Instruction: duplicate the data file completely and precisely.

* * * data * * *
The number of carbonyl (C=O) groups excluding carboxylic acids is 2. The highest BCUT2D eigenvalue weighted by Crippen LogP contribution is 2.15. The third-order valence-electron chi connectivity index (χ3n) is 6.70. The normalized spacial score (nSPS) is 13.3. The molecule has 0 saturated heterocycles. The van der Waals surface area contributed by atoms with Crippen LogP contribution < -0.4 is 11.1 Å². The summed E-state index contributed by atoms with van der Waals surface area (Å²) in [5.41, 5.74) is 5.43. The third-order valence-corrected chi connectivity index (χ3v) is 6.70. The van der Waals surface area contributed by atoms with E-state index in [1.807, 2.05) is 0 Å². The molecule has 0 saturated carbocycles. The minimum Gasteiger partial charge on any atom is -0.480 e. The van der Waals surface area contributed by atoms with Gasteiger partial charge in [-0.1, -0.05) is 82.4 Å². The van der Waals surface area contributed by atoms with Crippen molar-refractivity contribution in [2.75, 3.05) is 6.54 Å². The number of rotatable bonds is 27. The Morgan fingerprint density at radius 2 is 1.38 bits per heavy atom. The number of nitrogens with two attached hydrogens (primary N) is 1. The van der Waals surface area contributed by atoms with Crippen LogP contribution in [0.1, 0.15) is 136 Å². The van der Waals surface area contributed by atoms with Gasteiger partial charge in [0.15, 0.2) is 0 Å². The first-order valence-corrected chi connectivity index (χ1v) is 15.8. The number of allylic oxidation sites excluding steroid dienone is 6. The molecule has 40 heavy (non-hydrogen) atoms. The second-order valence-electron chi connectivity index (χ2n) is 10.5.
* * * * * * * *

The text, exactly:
The number of carbonyl (C=O) groups excluding carboxylic acids is 2. The highest BCUT2D eigenvalue weighted by Crippen LogP contribution is 2.15. The third-order valence-electron chi connectivity index (χ3n) is 6.70. The normalized spacial score (nSPS) is 13.3. The molecule has 0 saturated heterocycles. The van der Waals surface area contributed by atoms with Crippen LogP contribution < -0.4 is 11.1 Å². The summed E-state index contributed by atoms with van der Waals surface area (Å²) in [5.41, 5.74) is 5.43. The third-order valence-corrected chi connectivity index (χ3v) is 6.70. The van der Waals surface area contributed by atoms with E-state index in [1.807, 2.05) is 0 Å². The molecule has 0 saturated carbocycles. The minimum Gasteiger partial charge on any atom is -0.480 e. The van der Waals surface area contributed by atoms with Gasteiger partial charge in [-0.1, -0.05) is 82.4 Å². The van der Waals surface area contributed by atoms with Crippen molar-refractivity contribution in [2.75, 3.05) is 6.54 Å². The number of rotatable bonds is 27. The Morgan fingerprint density at radius 2 is 1.38 bits per heavy atom. The number of nitrogens with two attached hydrogens (primary N) is 1. The van der Waals surface area contributed by atoms with Crippen LogP contribution in [0.1, 0.15) is 136 Å². The van der Waals surface area contributed by atoms with Gasteiger partial charge in [0.15, 0.2) is 0 Å². The first-order valence-corrected chi connectivity index (χ1v) is 15.8. The number of allylic oxidation sites excluding steroid dienone is 6. The molecule has 40 heavy (non-hydrogen) atoms. The second-order valence-electron chi connectivity index (χ2n) is 10.5.